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Genetic Variation

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mtDNA haplogroup G1a2

The pith: In this post I examine the most recent results from 23andMe for my family in the context of familial and regional (Bengal) history. I also use these results to offer up a framework for the ethnognesis of the eastern Bengali people within the last 1,000 years, and their relationship to other South Asian and Southeast Asian populations.

Since I received my 23andMe results last May I’ve been blogging about it a fair amount. In a recent post I inferred that perhaps I had a recent ancestor who was an ethnic Burman or some related group. My reasoning was that this explained a pattern of elevated matches on chromosomal segments with populations from southwest China in the HGDP data set. But now we have more than my genome to go on. This week I got the first V3 chip results from a sibling. And finally, yesterday the results from my parents came in. One thing that I immediately found interesting was my father’s mtDNA haplogroup assignment, G1a2. This came from his maternal grandmother, and as you can see it has a distribution which is mostly outside of South Asia. In case you care, I asked my father her background, and like my patrilineage she was a “Khan,” though an unrelated one (“Khan” is just an honorific). I received these results before the total genome assessment, and so initially assumed this confirmed my hunch that my father had some unknown recent ancestry of “eastern” provenance. But it turns out my hunch is probably wrong. In fact, my parents have about the same “eastern” proportion, with my mother slightly more! My expectation was that perhaps my mother would be around 25-30% “Asian,” and my father above 50%. The reality turns out that my father is 38%, and my mother 40%.


Image credit: f_mafra

Below are the “Ancestry Paintings” generated by 23andMe for my family (so far). What you see are the 22 non-sex chromosomes, which have two copies each, and assignments to “Asian,” “European,” and “African,” ancestry groups. The reference populations to generate these assignments come from the HapMap, the northern European sample of white Americans from Utah, Chinese from Beijing, Japanese from Tokyo, and ethnic Yoruba from Nigeria. What the assignment to one of these classes denotes is that that region of the genome is closest to that category in identity. It does not imply that your recent ancestry is European or Asian (African is probably a different matter, but there are many complaints about the results for African Americans and East Africans in the 23andMe forums). This caveat is especially important for South Asians, because we generally find that we’re ~75% European and ~25% Asian. All that means is that though most of our genetic affinity is with Europeans, a smaller fraction seems to resemble Asians more. Via “gene sharing” on 23andMe I can see that the Asian fraction varies from ~35% in South India and Sri Lanka, to ~10% in Pakistan and Punjab. This is not because South Indians have more East Asian ancestry than Punjabis. Rather, to a great extent the South Asian genome can be decomposed into two ancestral elements, one with a distant, but closer, affinity to populations of eastern Eurasia, and one with a close affinity to populations of western Eurasia. What some have termed “Ancient South Indians” (ASI) and “Ancient North Indians” (ANI). ASI ancestry, which is probably just a touch under 50% in South Asians overall, seems to shake out then as somewhat more Asian than European.* The fraction of ASI increases as one moves south and east in South Asia (and as one moves down the caste status ladder).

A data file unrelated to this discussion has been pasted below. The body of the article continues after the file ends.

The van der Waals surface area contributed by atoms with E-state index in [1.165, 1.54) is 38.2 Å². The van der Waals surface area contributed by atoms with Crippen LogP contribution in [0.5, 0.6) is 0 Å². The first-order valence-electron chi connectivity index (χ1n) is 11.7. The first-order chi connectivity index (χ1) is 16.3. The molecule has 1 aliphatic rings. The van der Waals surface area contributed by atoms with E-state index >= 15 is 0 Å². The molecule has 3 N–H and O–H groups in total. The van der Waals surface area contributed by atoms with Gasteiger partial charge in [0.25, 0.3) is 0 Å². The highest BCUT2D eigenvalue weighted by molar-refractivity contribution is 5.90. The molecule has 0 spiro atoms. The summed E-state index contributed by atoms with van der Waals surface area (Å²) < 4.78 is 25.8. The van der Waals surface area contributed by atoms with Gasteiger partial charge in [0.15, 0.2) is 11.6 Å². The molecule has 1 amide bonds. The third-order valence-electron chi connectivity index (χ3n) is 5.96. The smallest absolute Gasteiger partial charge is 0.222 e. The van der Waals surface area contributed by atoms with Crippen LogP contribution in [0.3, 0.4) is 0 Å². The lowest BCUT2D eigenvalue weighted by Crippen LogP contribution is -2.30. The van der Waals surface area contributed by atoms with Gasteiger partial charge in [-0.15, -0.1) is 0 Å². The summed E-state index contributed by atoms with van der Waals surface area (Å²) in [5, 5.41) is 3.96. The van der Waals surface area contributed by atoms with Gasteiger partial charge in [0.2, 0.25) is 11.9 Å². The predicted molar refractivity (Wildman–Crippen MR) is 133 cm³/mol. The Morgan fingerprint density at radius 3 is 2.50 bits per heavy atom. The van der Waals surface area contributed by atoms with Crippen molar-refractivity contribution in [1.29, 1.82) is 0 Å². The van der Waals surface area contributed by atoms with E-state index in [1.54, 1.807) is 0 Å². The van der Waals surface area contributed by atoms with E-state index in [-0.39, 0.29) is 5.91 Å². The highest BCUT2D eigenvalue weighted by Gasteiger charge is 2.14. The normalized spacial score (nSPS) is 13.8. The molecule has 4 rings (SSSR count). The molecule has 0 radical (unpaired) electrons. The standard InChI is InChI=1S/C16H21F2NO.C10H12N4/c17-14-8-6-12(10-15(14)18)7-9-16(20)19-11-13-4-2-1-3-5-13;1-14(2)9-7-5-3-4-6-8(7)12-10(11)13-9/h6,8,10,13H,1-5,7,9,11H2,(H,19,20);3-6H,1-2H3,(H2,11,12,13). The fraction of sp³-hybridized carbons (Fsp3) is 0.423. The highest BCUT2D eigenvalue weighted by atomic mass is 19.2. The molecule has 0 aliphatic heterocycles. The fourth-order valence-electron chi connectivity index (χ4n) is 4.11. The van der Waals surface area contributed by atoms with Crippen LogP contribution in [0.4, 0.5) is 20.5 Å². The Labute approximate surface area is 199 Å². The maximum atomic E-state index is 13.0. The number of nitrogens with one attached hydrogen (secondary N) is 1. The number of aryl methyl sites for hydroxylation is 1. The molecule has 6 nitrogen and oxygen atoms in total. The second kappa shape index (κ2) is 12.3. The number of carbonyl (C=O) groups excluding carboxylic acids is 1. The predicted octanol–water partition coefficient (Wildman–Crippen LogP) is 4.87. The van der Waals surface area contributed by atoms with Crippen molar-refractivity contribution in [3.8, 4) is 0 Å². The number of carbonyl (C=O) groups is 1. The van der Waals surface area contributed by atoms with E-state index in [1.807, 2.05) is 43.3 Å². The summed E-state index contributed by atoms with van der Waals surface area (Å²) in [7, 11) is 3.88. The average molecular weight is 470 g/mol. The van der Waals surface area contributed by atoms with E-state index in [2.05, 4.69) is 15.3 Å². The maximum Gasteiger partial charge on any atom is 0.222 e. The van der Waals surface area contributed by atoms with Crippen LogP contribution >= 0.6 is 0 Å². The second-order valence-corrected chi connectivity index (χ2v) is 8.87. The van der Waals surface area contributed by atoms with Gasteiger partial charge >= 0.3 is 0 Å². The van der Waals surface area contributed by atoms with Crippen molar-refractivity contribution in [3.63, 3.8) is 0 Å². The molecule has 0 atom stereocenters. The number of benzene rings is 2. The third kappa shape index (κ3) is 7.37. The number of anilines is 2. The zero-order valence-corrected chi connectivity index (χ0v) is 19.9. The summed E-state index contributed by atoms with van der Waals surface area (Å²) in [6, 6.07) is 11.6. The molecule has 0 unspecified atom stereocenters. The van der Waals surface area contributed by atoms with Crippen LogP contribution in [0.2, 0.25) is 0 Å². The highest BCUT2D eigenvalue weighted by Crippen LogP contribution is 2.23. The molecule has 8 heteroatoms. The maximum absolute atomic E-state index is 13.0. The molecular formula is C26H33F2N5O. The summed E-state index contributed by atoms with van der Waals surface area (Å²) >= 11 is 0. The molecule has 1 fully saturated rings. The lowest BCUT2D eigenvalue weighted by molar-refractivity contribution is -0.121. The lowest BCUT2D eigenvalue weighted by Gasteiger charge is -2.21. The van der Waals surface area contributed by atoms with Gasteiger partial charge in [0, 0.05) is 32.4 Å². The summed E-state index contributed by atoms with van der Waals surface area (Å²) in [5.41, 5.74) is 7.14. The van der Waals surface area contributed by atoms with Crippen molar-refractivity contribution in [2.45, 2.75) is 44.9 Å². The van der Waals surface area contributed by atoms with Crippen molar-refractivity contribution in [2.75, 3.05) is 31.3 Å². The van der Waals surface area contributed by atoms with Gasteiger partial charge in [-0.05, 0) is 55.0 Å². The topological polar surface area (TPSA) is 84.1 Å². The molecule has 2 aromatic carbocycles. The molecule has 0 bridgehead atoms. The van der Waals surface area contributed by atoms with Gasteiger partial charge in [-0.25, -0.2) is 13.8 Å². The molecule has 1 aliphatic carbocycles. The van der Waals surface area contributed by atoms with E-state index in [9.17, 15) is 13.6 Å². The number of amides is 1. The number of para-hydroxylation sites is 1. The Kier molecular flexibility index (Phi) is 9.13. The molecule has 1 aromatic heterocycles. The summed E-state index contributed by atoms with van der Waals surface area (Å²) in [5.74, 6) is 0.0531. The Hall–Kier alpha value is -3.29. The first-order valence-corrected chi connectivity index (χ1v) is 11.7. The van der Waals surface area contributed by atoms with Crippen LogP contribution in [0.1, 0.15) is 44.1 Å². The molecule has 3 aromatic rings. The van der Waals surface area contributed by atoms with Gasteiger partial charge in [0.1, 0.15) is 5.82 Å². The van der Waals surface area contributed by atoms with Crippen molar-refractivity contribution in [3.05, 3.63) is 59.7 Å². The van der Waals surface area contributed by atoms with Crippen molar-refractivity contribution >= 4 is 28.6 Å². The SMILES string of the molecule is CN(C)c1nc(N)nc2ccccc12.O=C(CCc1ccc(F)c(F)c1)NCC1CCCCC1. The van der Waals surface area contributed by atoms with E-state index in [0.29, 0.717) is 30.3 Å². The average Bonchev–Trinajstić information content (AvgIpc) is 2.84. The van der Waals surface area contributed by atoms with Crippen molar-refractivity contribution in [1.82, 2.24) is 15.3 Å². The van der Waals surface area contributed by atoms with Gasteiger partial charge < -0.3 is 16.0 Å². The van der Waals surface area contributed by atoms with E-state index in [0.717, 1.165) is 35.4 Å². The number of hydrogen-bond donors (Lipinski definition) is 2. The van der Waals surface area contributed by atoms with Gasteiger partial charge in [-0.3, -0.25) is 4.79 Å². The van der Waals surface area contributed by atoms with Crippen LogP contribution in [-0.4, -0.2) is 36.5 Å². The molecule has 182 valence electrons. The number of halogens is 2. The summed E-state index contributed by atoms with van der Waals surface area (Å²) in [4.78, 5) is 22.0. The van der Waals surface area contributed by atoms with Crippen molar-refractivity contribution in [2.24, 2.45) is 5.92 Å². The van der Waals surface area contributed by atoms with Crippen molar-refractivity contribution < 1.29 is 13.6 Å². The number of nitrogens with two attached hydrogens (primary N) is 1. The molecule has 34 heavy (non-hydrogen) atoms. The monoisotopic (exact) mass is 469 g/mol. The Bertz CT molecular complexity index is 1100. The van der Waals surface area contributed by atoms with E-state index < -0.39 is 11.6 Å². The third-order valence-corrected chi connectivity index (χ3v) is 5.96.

[zenphotopress album=249 sort=sorder_order number=4]


First, I want to note that I’ll be using abbreviations for my family members now and then (this applies to future posts). My father will be RF, my mother will be RM, and my siblings will be RS, with a number to denote which sibling. So currently we have RS1. As you can see in a gestalt sense we resemble each other a great deal as a family. We’re about 40% Asian, and 60% European. The extent of fragmentation indicates that we’re not that recent of an admixture; otherwise, the Asian and European fragments would cluster on one strand or the other. Some have suggested that my mother does exhibit less fragmentation. A hypothesis for why this may be is that her maternal grandfather was reputedly from a family of Middle Eastern origin who had resettled in South Asia, first in Delhi, and later in southeast Bengal (specifically, the district of Noakhali). Since he presumably would hardly have had any Asian ancestry according to 23andMe’s algorithm the homologs inherited from him would be overwhelmingly European, with only one generation of recombination intervening.

To assess probabilities of the plausibility of various hypotheses to explain the pattern of the results you need all the non-genomic information. Above is a map of British India. I’ve pointed to the region of Bengal from which my family comes. Of my great-grandparents 7 out of 8 were born in Comilla (which is actually a greater expanse to the southeast of Dhaka than the current Bangladeshi administrative division). 1 grandparent was born in Noakhali, which is just to the southeast of Comilla. 4 out of 8 great-grandparents were born within 5 miles of the town of Chandpur (RF’s grandparents). 3 out of 4 great-grandparents were born within 5 miles of the village of Homna (RM’s grandparents). These two locations are about 30 miles from each other as the crow flies, though transport between them would have been by water in an earlier era (Homna is on the Meghna river, which is actually a more substantial body of water than the Ganges by the time the latter reaches Bangaldesh). This region is bounded on the west by the Padma river, which narrows at Chandpur to about 2 miles in width (average depth ~1,000 feet). To the east is the Indian state of Tripura. This is a relatively porous border, defined on the map, not imposed by geography. You can see that in some regions the Bangaldesh-India border here in the east actually bisects rice paddies.